Monday 1 April 2013

Harlequin on the Hebs

Got back last night from another epic trip to Scotland, this time to the Outer Hebrides with Jono, Nick and Bob. Once again, we took a few days over it, in order to enjoy much more than ‘just’ the target bird – Britain’s 18th ever Harlequin Duck. The whole thing was a great success, encompassing some superb birding, several more national rarities, beautiful scenery, and even some good local food!

And, to cut to the chase, we had cracking views of the Harlequin. Arriving early morning on Good Friday, after the long ferry crossing into South Uist from Oban the night before, we found five other birders already on site watching the bird offshore from the south end of Traigh Iar – the duck’s favoured spot throughout its stay. Initially, it was some way offshore, still well within good scope view range, but not really offering much in the photographic stakes. As the tide dropped, though, it became possible to walk out onto the rocky promontory and get a bit closer, and with a bit of patience, the Harlequin came in closer to us, at one point down to around 25-30m.

What a bird!


We enjoyed watching it for probably about three hours in total, before heading away to enjoy more general birding, and look for a couple of other nearby rarities. A female Ring-necked Duck was only half a mile away and easily found, but the Richardson’s Canada Goose was more difficult and took quite a bit of searching for. Happily, though, we found a flock of around 1000 Barnacle Geese near Loch Paible, and after a while the tiny vagrant was picked out. It was notably smaller and shorter-necked than the Barnies, and showed a clear thin white band below the lower edge of the black neck, as well as a tiny little bill. Even once we knew where it was in the flock, the bird could easily disappear completely for some time – remarkable how difficult some of these vagrant geese can be to pick up in a flock of what you’d think were totally different looking birds!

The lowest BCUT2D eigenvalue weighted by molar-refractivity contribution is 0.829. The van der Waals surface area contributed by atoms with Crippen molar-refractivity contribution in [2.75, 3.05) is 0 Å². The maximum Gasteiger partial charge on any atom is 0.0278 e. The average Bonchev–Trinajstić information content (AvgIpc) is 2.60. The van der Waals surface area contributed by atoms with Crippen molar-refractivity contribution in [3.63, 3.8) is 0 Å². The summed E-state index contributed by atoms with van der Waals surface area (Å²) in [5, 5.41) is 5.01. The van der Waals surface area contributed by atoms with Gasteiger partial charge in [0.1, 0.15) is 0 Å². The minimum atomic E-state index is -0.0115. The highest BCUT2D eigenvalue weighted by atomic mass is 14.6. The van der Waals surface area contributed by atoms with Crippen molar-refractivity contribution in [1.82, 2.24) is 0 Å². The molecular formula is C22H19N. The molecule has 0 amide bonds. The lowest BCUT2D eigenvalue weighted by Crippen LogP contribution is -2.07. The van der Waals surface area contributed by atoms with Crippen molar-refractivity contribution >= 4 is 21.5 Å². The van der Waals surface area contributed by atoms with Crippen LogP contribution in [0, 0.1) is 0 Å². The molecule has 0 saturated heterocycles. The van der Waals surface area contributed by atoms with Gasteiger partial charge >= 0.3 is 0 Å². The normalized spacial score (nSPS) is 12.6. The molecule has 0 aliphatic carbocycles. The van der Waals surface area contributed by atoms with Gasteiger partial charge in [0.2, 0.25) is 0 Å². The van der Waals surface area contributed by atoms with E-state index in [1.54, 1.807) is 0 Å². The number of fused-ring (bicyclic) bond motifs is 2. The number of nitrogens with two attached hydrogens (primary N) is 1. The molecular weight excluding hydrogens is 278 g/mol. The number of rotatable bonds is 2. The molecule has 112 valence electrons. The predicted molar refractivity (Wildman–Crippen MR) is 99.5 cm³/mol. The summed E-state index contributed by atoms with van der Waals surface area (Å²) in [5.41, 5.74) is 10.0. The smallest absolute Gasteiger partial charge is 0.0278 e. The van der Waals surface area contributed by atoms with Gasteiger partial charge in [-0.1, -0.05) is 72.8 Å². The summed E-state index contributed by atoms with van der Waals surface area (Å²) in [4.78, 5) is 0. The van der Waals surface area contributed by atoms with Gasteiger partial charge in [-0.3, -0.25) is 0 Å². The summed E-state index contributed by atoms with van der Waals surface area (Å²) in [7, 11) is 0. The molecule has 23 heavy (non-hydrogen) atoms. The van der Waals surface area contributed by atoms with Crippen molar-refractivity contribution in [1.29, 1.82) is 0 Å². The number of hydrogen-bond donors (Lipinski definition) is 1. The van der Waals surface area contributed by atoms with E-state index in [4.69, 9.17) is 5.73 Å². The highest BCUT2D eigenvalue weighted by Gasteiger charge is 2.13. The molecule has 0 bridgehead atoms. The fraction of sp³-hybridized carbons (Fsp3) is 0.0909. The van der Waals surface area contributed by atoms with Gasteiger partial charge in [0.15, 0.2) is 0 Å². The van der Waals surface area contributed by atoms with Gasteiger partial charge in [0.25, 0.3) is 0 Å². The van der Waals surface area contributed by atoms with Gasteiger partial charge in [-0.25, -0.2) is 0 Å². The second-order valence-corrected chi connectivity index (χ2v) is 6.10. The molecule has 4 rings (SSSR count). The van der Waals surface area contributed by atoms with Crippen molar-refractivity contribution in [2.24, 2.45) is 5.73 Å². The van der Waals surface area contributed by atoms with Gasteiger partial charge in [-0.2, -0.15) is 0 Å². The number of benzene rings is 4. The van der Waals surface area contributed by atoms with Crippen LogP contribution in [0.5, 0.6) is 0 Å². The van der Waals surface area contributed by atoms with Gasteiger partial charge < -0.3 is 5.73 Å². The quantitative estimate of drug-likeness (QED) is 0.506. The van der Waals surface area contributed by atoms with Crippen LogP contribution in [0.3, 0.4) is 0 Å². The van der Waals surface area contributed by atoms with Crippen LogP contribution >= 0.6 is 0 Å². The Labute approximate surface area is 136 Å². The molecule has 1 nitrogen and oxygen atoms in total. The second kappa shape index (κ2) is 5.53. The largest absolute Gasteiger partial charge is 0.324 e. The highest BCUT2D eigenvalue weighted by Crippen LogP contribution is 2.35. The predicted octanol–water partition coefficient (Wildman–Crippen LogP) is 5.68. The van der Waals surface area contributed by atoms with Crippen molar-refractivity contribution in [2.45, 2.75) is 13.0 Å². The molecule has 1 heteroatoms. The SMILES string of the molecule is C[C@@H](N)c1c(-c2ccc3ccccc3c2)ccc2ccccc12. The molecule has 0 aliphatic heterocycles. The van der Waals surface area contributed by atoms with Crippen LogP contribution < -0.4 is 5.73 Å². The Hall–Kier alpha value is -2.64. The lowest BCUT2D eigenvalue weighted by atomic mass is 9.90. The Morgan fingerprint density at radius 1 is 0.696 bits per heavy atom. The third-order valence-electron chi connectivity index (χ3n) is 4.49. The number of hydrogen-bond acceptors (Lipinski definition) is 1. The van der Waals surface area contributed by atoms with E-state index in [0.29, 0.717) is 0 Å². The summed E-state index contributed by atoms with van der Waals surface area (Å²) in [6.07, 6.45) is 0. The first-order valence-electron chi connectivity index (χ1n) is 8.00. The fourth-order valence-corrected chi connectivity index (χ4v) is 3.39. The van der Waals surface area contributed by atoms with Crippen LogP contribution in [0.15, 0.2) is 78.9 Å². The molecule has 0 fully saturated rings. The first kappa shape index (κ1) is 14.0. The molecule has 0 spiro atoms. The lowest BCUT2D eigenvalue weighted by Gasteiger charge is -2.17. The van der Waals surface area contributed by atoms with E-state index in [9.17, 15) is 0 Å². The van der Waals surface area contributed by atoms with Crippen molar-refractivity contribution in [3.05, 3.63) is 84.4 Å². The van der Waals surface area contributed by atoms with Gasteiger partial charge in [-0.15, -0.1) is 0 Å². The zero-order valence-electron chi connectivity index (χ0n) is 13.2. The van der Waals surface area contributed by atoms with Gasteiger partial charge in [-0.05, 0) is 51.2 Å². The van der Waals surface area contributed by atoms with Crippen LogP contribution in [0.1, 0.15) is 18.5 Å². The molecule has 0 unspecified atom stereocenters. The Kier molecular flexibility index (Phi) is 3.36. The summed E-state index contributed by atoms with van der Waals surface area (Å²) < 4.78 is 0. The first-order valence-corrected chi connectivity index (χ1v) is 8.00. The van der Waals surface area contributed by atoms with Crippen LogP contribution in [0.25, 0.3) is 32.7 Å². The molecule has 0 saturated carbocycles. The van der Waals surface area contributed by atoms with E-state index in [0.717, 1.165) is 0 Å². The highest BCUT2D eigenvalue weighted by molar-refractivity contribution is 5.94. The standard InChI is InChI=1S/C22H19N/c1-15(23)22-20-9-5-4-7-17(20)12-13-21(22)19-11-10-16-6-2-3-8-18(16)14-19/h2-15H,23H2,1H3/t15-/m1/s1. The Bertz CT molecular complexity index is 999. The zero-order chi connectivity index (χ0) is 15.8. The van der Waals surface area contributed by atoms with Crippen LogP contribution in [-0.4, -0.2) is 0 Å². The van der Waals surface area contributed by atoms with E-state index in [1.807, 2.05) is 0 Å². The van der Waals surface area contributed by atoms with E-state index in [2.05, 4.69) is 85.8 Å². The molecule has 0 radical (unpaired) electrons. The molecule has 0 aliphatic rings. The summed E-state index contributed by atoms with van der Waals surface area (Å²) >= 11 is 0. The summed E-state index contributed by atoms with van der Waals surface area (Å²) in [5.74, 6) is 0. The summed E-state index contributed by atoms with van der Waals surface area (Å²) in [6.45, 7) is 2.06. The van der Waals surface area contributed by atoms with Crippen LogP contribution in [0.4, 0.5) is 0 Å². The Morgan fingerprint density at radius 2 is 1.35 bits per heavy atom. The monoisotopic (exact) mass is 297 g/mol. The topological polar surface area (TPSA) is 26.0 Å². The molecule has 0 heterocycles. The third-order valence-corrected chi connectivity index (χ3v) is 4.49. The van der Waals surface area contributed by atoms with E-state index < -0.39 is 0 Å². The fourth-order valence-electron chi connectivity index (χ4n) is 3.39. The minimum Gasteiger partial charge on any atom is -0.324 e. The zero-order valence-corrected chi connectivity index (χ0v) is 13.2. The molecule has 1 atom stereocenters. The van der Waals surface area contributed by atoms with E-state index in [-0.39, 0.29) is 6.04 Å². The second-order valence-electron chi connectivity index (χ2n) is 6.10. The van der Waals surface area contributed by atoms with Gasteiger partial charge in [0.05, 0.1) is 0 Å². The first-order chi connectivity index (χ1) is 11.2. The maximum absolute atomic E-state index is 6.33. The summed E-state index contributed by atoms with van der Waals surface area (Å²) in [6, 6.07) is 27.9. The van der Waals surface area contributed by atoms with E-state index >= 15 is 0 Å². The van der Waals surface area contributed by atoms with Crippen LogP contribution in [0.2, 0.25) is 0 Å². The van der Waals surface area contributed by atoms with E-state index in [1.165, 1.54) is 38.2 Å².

Other highlights on the Hebs included at least 3 more White-tailed Eagles, skydancing Hen Harriers (first time I’ve ever seen a displaying male, I think), 3 Merlin (including a gorgeous male), Peregrine, 4 Pale-bellied and about 20 Greenland White-fronted Geese, adult Glaucous and a 1st winter Kumliens Gull, 4 summer-plumage Slav Grebes, at least 30 Great Northern Divers, Long-tailed Ducks, Common Scoter, 12 Snow Bunting, and heaps of Purple Sandpiper and Twite. Brilliant!

In honour of the Harlequin, we splashed out on dinner in the Langass Lodge hotel, south of Lochmaddy. Local hot-smoked salmon, rib-eye steaks, Dover sole, lamb shank and hand-dived Hebridean scallops all featured on our table, and were delicious. Highly recommended for any other duck-twitchers with something to celebrate!

1 comment:

Tom Smith said...

It's amazing really what you can see just by being out and about.